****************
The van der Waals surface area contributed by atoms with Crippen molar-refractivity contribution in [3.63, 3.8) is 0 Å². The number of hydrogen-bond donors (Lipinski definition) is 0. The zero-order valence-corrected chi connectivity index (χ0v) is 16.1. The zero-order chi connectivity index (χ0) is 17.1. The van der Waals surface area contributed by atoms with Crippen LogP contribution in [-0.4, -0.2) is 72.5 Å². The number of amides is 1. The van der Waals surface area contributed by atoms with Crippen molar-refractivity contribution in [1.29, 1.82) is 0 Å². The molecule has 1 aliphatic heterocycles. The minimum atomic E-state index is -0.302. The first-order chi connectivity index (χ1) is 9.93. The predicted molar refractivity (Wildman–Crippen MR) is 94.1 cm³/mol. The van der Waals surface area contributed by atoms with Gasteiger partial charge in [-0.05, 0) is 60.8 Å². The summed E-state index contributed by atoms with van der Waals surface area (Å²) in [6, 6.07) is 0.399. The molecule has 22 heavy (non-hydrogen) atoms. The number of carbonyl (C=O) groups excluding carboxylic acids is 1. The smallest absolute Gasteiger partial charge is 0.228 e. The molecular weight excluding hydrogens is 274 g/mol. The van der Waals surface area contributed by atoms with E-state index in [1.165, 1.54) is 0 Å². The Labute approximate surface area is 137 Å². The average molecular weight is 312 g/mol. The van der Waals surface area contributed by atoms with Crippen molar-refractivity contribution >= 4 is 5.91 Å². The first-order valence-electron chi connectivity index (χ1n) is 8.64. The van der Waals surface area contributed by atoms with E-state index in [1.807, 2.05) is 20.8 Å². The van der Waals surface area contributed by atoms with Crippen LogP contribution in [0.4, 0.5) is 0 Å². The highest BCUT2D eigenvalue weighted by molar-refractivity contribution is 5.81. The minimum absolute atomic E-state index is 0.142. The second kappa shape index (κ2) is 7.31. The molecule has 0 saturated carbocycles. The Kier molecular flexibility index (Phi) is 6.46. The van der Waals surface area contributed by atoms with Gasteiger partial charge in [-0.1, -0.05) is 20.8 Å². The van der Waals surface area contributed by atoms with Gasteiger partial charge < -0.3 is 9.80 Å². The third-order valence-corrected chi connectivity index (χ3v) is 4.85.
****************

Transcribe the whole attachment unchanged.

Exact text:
The van der Waals surface area contributed by atoms with Crippen molar-refractivity contribution in [3.63, 3.8) is 0 Å². The number of hydrogen-bond donors (Lipinski definition) is 0. The zero-order valence-corrected chi connectivity index (χ0v) is 16.1. The zero-order chi connectivity index (χ0) is 17.1. The van der Waals surface area contributed by atoms with Crippen LogP contribution in [-0.4, -0.2) is 72.5 Å². The number of amides is 1. The van der Waals surface area contributed by atoms with Crippen molar-refractivity contribution in [1.29, 1.82) is 0 Å². The molecule has 1 aliphatic heterocycles. The minimum atomic E-state index is -0.302. The first-order chi connectivity index (χ1) is 9.93. The predicted molar refractivity (Wildman–Crippen MR) is 94.1 cm³/mol. The van der Waals surface area contributed by atoms with Gasteiger partial charge in [-0.05, 0) is 60.8 Å². The summed E-state index contributed by atoms with van der Waals surface area (Å²) in [6, 6.07) is 0.399. The molecule has 22 heavy (non-hydrogen) atoms. The number of carbonyl (C=O) groups excluding carboxylic acids is 1. The smallest absolute Gasteiger partial charge is 0.228 e. The molecular weight excluding hydrogens is 274 g/mol. The van der Waals surface area contributed by atoms with E-state index in [1.165, 1.54) is 0 Å². The Labute approximate surface area is 137 Å². The average molecular weight is 312 g/mol. The van der Waals surface area contributed by atoms with Crippen molar-refractivity contribution >= 4 is 5.91 Å². The first-order valence-electron chi connectivity index (χ1n) is 8.64. The van der Waals surface area contributed by atoms with E-state index in [1.807, 2.05) is 20.8 Å². The van der Waals surface area contributed by atoms with Crippen LogP contribution in [0.4, 0.5) is 0 Å². The highest BCUT2D eigenvalue weighted by molar-refractivity contribution is 5.81. The minimum absolute atomic E-state index is 0.142. The second kappa shape index (κ2) is 7.31. The molecule has 0 saturated carbocycles. The Kier molecular flexibility index (Phi) is 6.46. The van der Waals surface area contributed by atoms with Gasteiger partial charge in [-0.1, -0.05) is 20.8 Å². The van der Waals surface area contributed by atoms with Gasteiger partial charge < -0.3 is 9.80 Å². The third-order valence-corrected chi connectivity index (χ3v) is 4.85.